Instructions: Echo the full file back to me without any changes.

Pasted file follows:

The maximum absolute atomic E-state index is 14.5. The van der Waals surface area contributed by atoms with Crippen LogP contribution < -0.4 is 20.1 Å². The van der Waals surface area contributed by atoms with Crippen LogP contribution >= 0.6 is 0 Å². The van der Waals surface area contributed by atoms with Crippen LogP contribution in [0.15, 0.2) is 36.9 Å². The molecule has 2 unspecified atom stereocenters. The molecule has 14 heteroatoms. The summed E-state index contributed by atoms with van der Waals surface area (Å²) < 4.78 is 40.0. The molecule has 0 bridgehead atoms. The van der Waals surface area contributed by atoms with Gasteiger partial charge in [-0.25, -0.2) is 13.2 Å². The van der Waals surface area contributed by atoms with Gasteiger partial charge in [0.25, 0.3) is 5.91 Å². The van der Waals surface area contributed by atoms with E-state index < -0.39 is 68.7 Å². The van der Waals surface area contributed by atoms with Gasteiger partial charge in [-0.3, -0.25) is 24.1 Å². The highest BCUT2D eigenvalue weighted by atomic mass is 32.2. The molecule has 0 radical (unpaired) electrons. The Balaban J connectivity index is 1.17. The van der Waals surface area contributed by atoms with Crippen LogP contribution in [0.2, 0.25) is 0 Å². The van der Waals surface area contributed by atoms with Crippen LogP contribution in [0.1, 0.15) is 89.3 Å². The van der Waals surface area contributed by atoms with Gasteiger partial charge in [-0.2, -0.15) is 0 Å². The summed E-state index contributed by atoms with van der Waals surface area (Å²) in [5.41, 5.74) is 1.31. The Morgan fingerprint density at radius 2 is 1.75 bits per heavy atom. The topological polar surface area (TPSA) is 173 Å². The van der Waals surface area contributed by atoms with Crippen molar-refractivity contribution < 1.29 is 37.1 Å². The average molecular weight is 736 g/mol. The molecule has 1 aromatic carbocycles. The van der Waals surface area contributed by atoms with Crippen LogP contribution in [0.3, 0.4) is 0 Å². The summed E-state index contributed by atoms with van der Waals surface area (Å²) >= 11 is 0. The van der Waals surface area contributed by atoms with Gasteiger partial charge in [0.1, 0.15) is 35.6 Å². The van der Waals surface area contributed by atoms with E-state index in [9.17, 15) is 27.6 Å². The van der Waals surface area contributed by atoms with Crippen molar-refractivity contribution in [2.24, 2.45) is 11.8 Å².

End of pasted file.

The maximum absolute atomic E-state index is 14.5. The van der Waals surface area contributed by atoms with Crippen LogP contribution < -0.4 is 20.1 Å². The van der Waals surface area contributed by atoms with Crippen LogP contribution >= 0.6 is 0 Å². The van der Waals surface area contributed by atoms with Crippen LogP contribution in [0.15, 0.2) is 36.9 Å². The molecule has 2 unspecified atom stereocenters. The molecule has 14 heteroatoms. The summed E-state index contributed by atoms with van der Waals surface area (Å²) < 4.78 is 40.0. The molecule has 0 bridgehead atoms. The van der Waals surface area contributed by atoms with Gasteiger partial charge in [-0.25, -0.2) is 13.2 Å². The van der Waals surface area contributed by atoms with Gasteiger partial charge in [0.25, 0.3) is 5.91 Å². The van der Waals surface area contributed by atoms with E-state index < -0.39 is 68.7 Å². The van der Waals surface area contributed by atoms with Gasteiger partial charge in [-0.3, -0.25) is 24.1 Å². The highest BCUT2D eigenvalue weighted by atomic mass is 32.2. The molecule has 0 radical (unpaired) electrons. The Balaban J connectivity index is 1.17. The van der Waals surface area contributed by atoms with Crippen LogP contribution in [0.2, 0.25) is 0 Å². The van der Waals surface area contributed by atoms with Crippen LogP contribution in [0.1, 0.15) is 89.3 Å². The van der Waals surface area contributed by atoms with Gasteiger partial charge in [-0.2, -0.15) is 0 Å². The summed E-state index contributed by atoms with van der Waals surface area (Å²) in [5.41, 5.74) is 1.31. The Morgan fingerprint density at radius 2 is 1.75 bits per heavy atom. The topological polar surface area (TPSA) is 173 Å². The van der Waals surface area contributed by atoms with Crippen molar-refractivity contribution < 1.29 is 37.1 Å². The average molecular weight is 736 g/mol. The molecule has 1 aromatic carbocycles. The van der Waals surface area contributed by atoms with Crippen LogP contribution in [0.3, 0.4) is 0 Å². The summed E-state index contributed by atoms with van der Waals surface area (Å²) >= 11 is 0. The van der Waals surface area contributed by atoms with Gasteiger partial charge in [0.1, 0.15) is 35.6 Å². The van der Waals surface area contributed by atoms with E-state index in [9.17, 15) is 27.6 Å². The van der Waals surface area contributed by atoms with Crippen molar-refractivity contribution in [2.24, 2.45) is 11.8 Å².